UNSG’s Special Advisor for Cyprus, Espen Barth Eide has said that we need to create an environment where the Cyprus leaders can go that final mile and called upon all parties to do their utmost to reduce any kind of tension that could make the talks more problematic.
In statements at the Presidential Palace, where he was received by President of Cyprus Nicos Anastasiades, Eide said that he briefed the President on the meetings he had last week in New York at the UN and added that he expressed the strong determination from the UNSG, and the UNSC to be as helpful as they possibly can to make the best of this remaining opportunity.
He recalled that the UNSG congratulated the leaders on all the achievements they made so far and called upon them to use this momentum while it is there, adding that there is no time like the present and it is possible to make further progress in the near future.
Eide said he discussed with President Anastasiades how best to proceed noting that he will discuss the same issue this afternoon with the Turkish Cypriot leader.
Regarding the leaders’ meeting today, Eide said that “I am really trying to use the meeting today to see how we best utilize, build on what the negotiators have been doing and try to see how we structure the coming days” and recalled that there will be an assessment on the 17th of May.
‘There has been hard and good work done by the negotiators over the last weeks, there is no secret that there is a difficult environment surrounding the talks, both domestically and internationally and I call on all parties to do their utmost to reduce any kind of tension that can make the talks more problematic. That goes for people here but also people in the neighbourhood,” he said.
He added that we need to create an environment where the leaders can go that final mile.
The UN envoy said that many of the complications at the Cyprus talks today were expected, saying that ‘it is the nervousness of the last mile’.
“It is a big step to make the final decision that this is good enough to present. I don’t think that either leader is there right now. I don’t think any leader neither Anastasiades nor Akinci would suggest to hold a referendum on something that they don’t themselves agree with”, he pointed out.
Regarding the economic sector, he said that today, he will have a meeting led by the EBRD President with the World Bank, the IMF and the European Commission, the UN and the negotiators to discuss the “crucial outstanding issues on the financing, the financing needs and the economic opportunities that come with the solution”.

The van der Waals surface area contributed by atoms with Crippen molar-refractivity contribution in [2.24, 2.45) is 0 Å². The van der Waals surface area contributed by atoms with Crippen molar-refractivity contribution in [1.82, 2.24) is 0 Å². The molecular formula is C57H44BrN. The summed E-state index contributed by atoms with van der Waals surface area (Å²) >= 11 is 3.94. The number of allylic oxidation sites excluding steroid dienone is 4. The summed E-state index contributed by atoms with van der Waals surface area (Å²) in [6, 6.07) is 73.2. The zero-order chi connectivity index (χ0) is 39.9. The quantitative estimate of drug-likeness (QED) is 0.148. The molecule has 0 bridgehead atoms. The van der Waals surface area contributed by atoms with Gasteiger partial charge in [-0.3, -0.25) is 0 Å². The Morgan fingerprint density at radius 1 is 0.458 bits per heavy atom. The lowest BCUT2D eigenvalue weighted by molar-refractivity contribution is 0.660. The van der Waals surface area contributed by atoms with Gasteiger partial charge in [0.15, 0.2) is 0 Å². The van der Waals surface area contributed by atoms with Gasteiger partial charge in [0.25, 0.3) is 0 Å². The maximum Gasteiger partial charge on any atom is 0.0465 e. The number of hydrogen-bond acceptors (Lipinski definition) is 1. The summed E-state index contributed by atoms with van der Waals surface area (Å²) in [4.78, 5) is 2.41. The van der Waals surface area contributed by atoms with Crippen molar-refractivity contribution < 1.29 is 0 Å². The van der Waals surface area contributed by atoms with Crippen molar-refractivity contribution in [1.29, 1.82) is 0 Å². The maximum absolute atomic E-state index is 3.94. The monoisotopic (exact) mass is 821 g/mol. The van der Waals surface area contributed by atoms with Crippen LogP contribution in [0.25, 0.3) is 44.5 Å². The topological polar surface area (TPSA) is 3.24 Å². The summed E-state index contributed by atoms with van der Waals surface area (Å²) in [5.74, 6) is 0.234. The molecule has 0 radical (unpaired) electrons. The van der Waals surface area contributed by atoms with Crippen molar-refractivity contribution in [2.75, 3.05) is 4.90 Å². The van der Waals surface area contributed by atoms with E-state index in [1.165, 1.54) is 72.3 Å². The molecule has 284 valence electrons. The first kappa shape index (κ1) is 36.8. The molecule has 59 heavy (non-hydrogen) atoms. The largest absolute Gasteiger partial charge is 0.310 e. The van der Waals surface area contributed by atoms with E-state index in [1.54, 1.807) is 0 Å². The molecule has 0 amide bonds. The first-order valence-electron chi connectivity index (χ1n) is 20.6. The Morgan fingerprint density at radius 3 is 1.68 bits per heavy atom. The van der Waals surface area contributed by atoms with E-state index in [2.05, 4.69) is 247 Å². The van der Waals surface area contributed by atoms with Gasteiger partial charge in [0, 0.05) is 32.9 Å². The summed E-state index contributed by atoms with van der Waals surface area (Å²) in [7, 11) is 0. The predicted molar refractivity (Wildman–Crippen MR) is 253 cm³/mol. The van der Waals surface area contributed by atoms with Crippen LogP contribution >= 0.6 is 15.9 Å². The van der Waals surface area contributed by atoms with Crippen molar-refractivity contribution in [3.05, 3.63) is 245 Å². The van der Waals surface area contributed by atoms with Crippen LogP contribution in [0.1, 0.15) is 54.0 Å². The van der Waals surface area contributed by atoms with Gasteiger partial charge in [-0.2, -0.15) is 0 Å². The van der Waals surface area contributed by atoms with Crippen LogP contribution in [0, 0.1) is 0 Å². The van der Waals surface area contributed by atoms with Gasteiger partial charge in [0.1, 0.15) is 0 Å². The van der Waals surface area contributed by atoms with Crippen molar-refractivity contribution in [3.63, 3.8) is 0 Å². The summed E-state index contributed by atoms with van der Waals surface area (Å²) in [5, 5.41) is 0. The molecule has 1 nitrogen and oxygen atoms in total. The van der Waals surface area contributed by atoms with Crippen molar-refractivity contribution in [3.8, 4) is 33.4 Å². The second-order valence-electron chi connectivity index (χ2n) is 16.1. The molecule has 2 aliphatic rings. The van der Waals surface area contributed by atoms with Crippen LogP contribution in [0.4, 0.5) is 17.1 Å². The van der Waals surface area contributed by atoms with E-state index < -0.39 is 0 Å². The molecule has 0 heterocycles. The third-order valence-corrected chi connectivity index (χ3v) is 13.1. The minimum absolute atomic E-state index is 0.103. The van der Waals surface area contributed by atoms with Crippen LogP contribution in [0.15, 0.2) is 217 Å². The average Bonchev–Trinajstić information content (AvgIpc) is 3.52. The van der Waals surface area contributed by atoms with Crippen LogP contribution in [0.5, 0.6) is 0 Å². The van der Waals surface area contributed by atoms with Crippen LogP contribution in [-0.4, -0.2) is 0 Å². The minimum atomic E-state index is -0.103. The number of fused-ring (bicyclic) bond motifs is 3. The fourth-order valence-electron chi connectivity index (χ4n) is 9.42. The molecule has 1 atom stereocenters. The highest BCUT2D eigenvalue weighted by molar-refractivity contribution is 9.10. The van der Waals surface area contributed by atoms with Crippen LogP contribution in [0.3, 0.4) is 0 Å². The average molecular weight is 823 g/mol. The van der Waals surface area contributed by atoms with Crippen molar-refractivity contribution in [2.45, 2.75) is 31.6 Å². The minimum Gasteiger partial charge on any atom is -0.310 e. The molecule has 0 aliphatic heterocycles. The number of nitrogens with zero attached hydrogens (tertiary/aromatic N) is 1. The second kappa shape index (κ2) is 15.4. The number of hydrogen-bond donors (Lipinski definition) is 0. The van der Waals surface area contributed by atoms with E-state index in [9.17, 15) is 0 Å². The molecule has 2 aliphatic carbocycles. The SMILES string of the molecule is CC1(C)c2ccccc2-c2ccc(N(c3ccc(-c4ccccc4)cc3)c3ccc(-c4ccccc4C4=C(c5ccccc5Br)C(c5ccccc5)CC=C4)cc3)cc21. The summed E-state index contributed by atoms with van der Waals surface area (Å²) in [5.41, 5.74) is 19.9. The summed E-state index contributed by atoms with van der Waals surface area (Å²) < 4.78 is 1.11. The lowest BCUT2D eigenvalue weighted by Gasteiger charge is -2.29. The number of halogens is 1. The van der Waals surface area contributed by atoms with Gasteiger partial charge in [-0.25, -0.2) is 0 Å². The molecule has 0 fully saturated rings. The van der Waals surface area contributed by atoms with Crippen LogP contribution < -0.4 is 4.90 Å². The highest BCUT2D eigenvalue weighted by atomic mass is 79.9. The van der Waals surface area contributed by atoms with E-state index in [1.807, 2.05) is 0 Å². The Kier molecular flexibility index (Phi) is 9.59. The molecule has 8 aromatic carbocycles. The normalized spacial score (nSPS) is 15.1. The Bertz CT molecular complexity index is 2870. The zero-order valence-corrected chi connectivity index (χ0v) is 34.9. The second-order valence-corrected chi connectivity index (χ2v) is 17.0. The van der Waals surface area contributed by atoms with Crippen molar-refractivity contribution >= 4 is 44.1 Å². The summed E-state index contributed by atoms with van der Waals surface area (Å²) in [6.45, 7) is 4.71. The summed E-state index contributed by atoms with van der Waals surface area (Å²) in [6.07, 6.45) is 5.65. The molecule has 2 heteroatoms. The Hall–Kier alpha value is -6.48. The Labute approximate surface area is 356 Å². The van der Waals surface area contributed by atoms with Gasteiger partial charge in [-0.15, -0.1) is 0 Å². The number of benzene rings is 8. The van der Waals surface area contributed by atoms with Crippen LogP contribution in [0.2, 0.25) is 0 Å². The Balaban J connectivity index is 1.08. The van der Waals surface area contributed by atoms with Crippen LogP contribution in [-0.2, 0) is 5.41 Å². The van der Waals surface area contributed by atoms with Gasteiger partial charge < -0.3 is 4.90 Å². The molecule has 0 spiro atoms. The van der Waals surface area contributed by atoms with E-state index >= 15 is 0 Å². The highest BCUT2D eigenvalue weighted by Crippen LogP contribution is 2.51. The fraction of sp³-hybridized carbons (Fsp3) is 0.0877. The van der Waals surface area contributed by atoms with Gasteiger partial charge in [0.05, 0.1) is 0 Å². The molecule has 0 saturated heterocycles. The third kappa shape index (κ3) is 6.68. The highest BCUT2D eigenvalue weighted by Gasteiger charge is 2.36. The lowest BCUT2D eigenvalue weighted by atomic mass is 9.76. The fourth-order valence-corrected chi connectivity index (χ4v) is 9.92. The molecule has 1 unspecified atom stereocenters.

Pointing out that one of the most important achievements at the Cyprus talks is the work done on the issue of economy, Eide referred to the “tremendous economic benefits that the settlement would have”.
“Opportunities that would help give economic boost are available but they will not just happen we need a good settlement,” he continued.
Once more, he called on everybody who has an influence, to seek to reduce tension when they can and said that he has “never either done or intended to come with any kind of blackmail to anybody as some people have been saying”.
“I am just pointing out that we may be looking forward in the near future to rather dramatic times, I deplore the fact that that might happen, but it might still happen, and I cannot pretend that I don’t know. The SG knows, the UNSC knows, the leaders know, I think everybody in Cyprus knows,” he stressed.
Eide noted the tremendous progress achieved for over almost two years, even if there are outstanding issues and said that no other leaders had presented maps, or there was ever the opportunity to fundamentally change the security regime in Cyprus.
“And to see that go to waste because of an international crisis would be very sad for all of us,” he said.
Invited to comment on USG’s statement that the talks are running out of time, he said that this is the view that the UNSG and the UNSC have, explaining that after two years of negotiations a lot has been achieved, but any process has its natural dynamics.
Noting that there are no artificial timelines he said that there may be developments that could create problems at the talks.
Replying to questions, he said that the UNSG wants him to redouble his efforts. ‘I am not planning on going anywhere and I will try to see this through as much as I can’ he said.
Asked if he has interest in the elections in Norway this autumn, he said that right now his sole focus is on Cyprus.
The Republic of Cyprus has been divided since 1974, when Turkish troops invaded and occupied 37% of its territory. Anastasiades and Turkish Cypriot leader Mustafa Akinci have been engaged in UN-led talks since May 2015 with a view to reunite the island under a federal roof./IBNA
Source: Cyprus News Agency